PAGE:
cover image Princess Prunella and the Purple Peanut

Princess Prunella and the Purple Peanut

Margaret Atwood. Workman Publishing, $13.95 (32pp) ISBN 978-0-7611-0166-6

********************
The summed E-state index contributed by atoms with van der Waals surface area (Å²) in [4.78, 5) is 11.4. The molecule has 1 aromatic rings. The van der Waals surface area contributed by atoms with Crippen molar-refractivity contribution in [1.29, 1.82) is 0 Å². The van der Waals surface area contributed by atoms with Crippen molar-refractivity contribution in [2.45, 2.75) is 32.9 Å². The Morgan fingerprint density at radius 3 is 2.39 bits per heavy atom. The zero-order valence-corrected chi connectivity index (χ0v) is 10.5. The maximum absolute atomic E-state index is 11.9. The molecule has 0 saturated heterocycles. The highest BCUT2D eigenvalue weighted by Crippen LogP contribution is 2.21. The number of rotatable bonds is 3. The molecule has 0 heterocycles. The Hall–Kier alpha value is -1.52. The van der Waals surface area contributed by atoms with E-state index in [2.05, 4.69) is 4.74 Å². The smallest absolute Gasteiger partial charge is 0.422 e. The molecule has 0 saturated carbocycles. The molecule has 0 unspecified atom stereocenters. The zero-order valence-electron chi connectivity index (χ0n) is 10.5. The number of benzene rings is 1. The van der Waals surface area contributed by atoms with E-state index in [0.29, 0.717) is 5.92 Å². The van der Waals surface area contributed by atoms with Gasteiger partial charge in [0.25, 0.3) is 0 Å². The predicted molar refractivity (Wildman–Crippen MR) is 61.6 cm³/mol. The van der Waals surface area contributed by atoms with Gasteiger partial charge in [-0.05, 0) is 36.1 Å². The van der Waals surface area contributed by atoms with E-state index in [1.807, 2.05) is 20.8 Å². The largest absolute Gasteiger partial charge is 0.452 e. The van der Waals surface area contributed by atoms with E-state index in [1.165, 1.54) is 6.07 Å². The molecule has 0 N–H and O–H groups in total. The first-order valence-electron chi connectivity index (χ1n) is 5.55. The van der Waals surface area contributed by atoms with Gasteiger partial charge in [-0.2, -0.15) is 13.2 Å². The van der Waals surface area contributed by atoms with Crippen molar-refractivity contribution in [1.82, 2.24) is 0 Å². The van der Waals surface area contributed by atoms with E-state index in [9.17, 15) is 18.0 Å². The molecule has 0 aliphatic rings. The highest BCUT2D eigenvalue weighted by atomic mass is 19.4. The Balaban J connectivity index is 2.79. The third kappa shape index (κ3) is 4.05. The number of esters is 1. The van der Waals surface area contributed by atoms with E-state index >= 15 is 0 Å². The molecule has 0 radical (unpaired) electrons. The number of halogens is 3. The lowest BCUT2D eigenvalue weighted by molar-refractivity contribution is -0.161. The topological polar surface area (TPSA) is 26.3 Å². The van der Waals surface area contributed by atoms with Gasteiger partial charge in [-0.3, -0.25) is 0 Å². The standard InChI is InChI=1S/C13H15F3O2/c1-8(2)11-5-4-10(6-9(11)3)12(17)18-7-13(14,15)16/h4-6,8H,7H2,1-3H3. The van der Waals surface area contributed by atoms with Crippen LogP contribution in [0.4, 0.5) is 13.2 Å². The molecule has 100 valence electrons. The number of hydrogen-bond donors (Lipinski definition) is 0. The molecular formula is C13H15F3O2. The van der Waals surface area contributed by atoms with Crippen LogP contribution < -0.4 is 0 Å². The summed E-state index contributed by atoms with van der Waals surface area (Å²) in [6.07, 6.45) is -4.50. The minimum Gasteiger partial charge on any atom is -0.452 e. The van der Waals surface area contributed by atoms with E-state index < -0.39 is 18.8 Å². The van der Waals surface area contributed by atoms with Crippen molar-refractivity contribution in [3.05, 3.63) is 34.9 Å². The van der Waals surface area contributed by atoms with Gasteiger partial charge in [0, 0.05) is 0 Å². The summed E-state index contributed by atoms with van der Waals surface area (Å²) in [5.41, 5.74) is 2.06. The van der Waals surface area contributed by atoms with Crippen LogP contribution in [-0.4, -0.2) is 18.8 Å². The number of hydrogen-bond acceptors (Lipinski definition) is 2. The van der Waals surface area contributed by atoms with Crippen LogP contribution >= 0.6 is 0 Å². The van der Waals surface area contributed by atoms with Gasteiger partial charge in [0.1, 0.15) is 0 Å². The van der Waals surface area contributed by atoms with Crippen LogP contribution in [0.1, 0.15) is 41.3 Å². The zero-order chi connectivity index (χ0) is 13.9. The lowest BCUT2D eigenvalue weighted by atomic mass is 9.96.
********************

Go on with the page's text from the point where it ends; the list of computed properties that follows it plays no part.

Canadian literary icon Atwood takes a break from serious fiction and cuts loose with this deliciously silly romp. Preoccupied with her own prettiness, Prunella, a positive pill of a princess, passes her time peering into a pocket mirror to see her perfect dimples; planning nuptials with a prince who has piles of pin money; and producing pandemonium for her pained parents, pets and the parlormaids paid to pick up after her. She gets her comeuppance when she provokes a ``wrinkly-wristed'' wise woman, who places on the princess's proboscis a purple peanut that won't go away until she performs three good deeds. All's well that ends well, however, and prudence wins out over pride. The fun is infectious, and greatly amplified by Kovalski's (Pizza for Breakfast) droll illustrations. It's also a particularly pleasing read-aloud, as Atwood's outrageous alliteration (""for supper she fed Prunella some parsley and paprika soup, a pile of potted pigeon and pickerel pancakes, and some pepper and porridge preserve, on a pretty plate patterned with pendulous poppies"") proves irresistible. Perfectly peachy. Ages 5-8. (Dec.)